Convex Optimization is a mathematically rigorous and well-studied field. In linear programming a whole host of tractable methods give your global optimums in lightning fast times. Quadratic programming is almost as easy, and there's a good deal of semi-definite, second-order cone and even integer programming methods that can do quite well on a lot of problems.

Non-convex optimization (and particularly weird formulations of certain integer programming and combinatorial optimization problems), however, are generally heuristics like "ant colony optimization". Essentially all generalizable non-convex optimization algorithms I've come across are some (often clever, but still) combination of gradient descent and genetic algorithms.

I can understand why this is - in non-convex surfaces local information is a lot less useful - but I would figure that there would at least be an algorithm that provably learns for a broad class of functions whether local features indicate a nearby global optimum or not. Also, perhaps, general theories of whether and how you can project a non-convex surface into higher dimensions to make it convex or almost convex.

Edit: An example. A polynomial of known degree k only needs k + 1 samples to reconstruct - does this also give you the minimum within a given range for free, or do you still need to search for it manually? For any more general class of functions, does "ability to reconstruct" carry over at all to "ability to find global optima"?

  • $\begingroup$ While the question I think you're asking is interesting, it might be worth spelling it out clearly; also the motivation you've written down is extremely polemic, and could probably be a bit more neutral. $\endgroup$ Jul 19, 2010 at 20:47
  • $\begingroup$ Alright, I changed a couple things - these changes actually do make the question more clear, so thanks for suggesting that. $\endgroup$
    – DoubleJay
    Jul 19, 2010 at 20:53
  • $\begingroup$ @DoubleJay: Good rewrite. So, just to clarify, your question is something like "Are there algorithms other than gradient descent + genetic with provably nice properties? Can we reduce non-convex optimization to convex optimization in a systematic way?" $\endgroup$ Jul 19, 2010 at 20:57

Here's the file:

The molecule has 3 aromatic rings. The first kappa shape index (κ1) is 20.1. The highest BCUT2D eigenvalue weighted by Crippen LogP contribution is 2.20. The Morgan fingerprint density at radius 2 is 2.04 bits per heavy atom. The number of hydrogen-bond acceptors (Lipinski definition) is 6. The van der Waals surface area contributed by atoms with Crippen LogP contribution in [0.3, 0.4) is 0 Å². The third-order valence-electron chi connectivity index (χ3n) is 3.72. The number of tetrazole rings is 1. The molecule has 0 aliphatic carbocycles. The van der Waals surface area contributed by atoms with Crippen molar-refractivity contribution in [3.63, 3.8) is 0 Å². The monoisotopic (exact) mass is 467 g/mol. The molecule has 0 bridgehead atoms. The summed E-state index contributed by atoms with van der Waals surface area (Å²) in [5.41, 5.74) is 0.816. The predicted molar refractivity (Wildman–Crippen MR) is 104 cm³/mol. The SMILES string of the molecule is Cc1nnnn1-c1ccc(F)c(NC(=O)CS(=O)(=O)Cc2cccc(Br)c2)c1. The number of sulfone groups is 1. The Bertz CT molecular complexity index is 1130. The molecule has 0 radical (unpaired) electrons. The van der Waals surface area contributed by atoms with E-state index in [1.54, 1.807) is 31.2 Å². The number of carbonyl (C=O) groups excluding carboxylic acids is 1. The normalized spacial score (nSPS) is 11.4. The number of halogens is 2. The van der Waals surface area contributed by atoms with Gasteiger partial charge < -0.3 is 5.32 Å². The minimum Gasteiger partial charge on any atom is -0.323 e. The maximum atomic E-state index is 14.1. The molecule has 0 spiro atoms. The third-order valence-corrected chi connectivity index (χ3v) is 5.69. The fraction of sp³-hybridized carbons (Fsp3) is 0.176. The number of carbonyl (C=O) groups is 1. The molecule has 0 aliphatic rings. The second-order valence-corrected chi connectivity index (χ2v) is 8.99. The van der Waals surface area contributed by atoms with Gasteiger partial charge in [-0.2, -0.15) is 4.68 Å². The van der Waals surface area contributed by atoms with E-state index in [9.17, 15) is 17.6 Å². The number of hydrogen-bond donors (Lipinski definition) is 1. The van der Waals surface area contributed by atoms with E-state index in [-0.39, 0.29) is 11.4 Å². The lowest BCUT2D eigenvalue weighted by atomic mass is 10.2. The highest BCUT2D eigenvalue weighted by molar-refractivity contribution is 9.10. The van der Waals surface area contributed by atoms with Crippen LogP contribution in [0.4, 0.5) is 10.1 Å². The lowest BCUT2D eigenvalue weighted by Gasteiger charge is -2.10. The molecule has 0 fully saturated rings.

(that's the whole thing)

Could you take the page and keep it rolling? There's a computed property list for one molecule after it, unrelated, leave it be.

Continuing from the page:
• 2
    $\begingroup$ Yes, or if we can't do that, then can we at least make it easier to iterate through local minima, to smooth our surface in a productive way, or guarantee bounds on how densely we need to sample from the search space? $\endgroup$
    – DoubleJay
    Jul 19, 2010 at 21:16

7 Answers 7


If the question is "Are there non-convex global search algorithms with provably nice properties?" then the answer is "Yes, lots." The algorithms I'm familiar with use interval analysis. Here's a seminal paper from 1979: Global Optimization Using Interval Analysis. And here's a book on the topic. The requirements on the function are that it be Lipschitz or smooth to some order, and that it not have a combinatorial explosion of local optima. These techniques aren't as fast as linear or convex programming, but they're solving a harder problem, so you can't hold it against them. And from a practical point of view, for reasonable functions, they converge plenty fast.


I think you will be interested in the work of Parrilo, Lasserre, Putinar, Sturmfels, Nie, Helton, etc., on sums-of-squares and moment methods for polynomial optimization. They look at principled ways of turning general (nonconvex) optimization of polynomials with polynomial constraints into sequences of (convex) semidefinite programs.

The general idea is as follows. Suppose we wish to minimize $f$ over $X$. Assume for simplicity that $X$ is compact and $f$ is continuous. We can turn this into a convex problem by extending it to the set of $\Delta(X)$ of Borel probability measures over $X$ and defining $f(\sigma)=\int f d\sigma$ for $\sigma\in\Delta(X)$. The resulting optimization problem is convex, has the same global optimum value as the original problem, and from any optimal solution $\sigma$ one can easily extract an optimal solution to the original problem (just take any any element of the support of $\sigma$).